Season of change

Gracie Lordi, Editor in Chief

Last year, marching band didn’t make state finals for the first year in nine seasons.
“We all were, the upperclassmen in particular, kind of coming back with a vengeance,” senior Stewart Rojec said.
And the band did just that this year. Placing 2nd in the Metro Region and 7th overall in Colorado, this is the best they’ve done in Rojec’s four years and getting closeest they’ve been to breaking Creek’s record of 6th overall in the state.
Going to finals is a big deal for marching band. It’s an experience that they look forward to and work towards every year. Because of snow, however, the competition was cancelled this year.
The Colorado Band Association State Championship typically consists of about 30 bands convening and duking it out for the state title. Between spectators and performers about 8,000 people attend.
The Air Force Academy is the only venue that can accommodate a competition of that nature, but with that, it creates a novel experience for the teams that get there. For Creek band, it’s a tradition that brings the team closer together.
“It’s pretty exhilarating performing there, because it’s huge,” Rojec said. “And we get our picture taken and everyone cries outside the buses, and it’s very ritualistic. It’s very structured and everyone’s used to it and it didn’t happen. So yeah, it just felt kind of hollow.”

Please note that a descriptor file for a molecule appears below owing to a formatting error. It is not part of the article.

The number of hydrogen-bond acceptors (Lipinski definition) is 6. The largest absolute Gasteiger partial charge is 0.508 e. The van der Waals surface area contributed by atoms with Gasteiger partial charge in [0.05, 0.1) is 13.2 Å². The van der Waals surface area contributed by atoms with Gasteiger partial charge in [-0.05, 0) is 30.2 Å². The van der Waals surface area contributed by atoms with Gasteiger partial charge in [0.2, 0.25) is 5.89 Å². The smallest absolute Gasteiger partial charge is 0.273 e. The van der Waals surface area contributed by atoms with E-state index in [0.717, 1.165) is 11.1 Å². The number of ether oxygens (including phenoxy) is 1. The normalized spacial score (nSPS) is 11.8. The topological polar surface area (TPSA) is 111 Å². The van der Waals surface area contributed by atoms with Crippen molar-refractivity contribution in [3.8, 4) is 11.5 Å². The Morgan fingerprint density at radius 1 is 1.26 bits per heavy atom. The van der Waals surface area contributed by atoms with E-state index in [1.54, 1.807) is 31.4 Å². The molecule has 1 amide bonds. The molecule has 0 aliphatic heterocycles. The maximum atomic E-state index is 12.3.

This year’s band season has been a year of change, increasing from the typical 120 members to 136.
In previous years, the marching band purchased packages of pre-arranged music. This year was unique in that the score and show were custom designed. The theme “trains” included a small train that was used in the performance as well as a variety of train-related songs.
“We started from scratch. We built this completely from from ground zero. So, we picked music that we liked,” Band Director Tim Libby said
The score includes songs with obvious train connections like “Crazy Train” and “Last Train Home” by Pat Metheny. It also contained more nuanced songs such as one from a movie where the song is played during a fight happening on a train.
Alongside custom-arranged music and a bigger band, Libby implemented a new marching technique that he learned in a band convention over the summer.
“That made some positive impacts too because we changed our techniques slightly to be a little more uniform, and a little cleaner.”
All of these factors were game changers for the band and propelled them through the competitions. That’s what made the cancellation that much more disappointing.
The band was able to play a final show for friends, family, and fellow students at Stutler Bowl on Oct. 26. Rojec described it as a “nice sense of closure” despite not having been able to perform one last time in front of the judges.
Aside from the abrupt end to the season, the band made many changes that excelled their performance to the top tier. Libby looks forward to the next coming years, but appreciates all that occurred this year
“It was one of the most fun seasons I’ve had. And they all worked very hard. And they had a good attitude all year long. It was really a pleasure,” Libby said.